Shared resources

In addition to the main theater, the building includes two meeting rooms and a lobby that are also equipped with AV gear. In the lobby, a digital signage system made up of seven NEC PX Series plasma displays provide incoming guests with custom video content. In the executive conference room, a full Tandberg 6000 videoconferencing codec and ClearOne audioconferencing DSP is available. The large conference room can be configured as one large, private space or divided into two smaller rooms. Depending on the room’s configuration, the AMX system automatically chooses which AV components to activate.

Decision Theater’s AMX NetLinx NI-3000 integrated controller and TPI/4 touchpanel interface control nearly all of the technology used in the theater, meeting rooms, and lobby, including the projectors, AV source switching, lighting, and temperature. Because students serve as system operators in the control room, each function can be accessed using three buttons or less.

A second AMX NetLinx NI-3000 integrated controller in the executive conference room controls the AV in all three rooms. Additionally, an 8.4-inch wireless AMX Modero ViewPoint touchpanel is installed in each room for added mobility and convenience. “There are multiple shared resources across all rooms,” Barazoto says. “Users can share things like the videoconferencing codec or DirecTV signal one room at a time. Secure transmission isn’t an issue because the theater is off the network from the rest of ASU.”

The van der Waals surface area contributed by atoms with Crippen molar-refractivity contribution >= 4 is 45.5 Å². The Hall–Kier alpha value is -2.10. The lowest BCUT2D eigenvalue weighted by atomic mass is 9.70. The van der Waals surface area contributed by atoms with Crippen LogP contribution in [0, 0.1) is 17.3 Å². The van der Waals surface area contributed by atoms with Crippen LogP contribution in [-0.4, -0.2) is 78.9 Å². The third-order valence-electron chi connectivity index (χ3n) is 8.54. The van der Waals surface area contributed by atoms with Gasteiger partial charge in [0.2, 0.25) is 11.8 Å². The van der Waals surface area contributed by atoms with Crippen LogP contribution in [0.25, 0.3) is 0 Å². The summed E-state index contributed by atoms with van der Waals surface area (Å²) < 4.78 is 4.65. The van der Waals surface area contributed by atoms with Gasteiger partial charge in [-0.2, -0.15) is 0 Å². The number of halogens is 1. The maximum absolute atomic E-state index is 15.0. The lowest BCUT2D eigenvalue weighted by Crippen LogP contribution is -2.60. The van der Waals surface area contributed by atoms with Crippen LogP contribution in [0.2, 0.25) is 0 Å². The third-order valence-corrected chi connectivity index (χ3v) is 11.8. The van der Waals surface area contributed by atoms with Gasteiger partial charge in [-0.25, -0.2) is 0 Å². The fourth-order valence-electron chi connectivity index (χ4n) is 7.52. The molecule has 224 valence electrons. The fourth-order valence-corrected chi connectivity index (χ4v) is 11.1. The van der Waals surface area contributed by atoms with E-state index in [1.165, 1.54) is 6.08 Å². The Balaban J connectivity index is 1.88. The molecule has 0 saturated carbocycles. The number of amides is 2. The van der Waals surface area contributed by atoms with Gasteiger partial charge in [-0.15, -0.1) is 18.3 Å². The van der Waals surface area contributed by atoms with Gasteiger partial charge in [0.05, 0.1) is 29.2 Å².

Barazoto says choosing the right AV equipment was essential to ensuring that the theater’s new AV system would be as user-friendly as possible. “Based on our experience, some products don’t provide good feedback information to the system, but this isn’t an issue at Decision Theater,” he says.

Linda Seid Frembes is a freelance writer and public relations consultant for the professional AV industry. She can be reached at

Featured Articles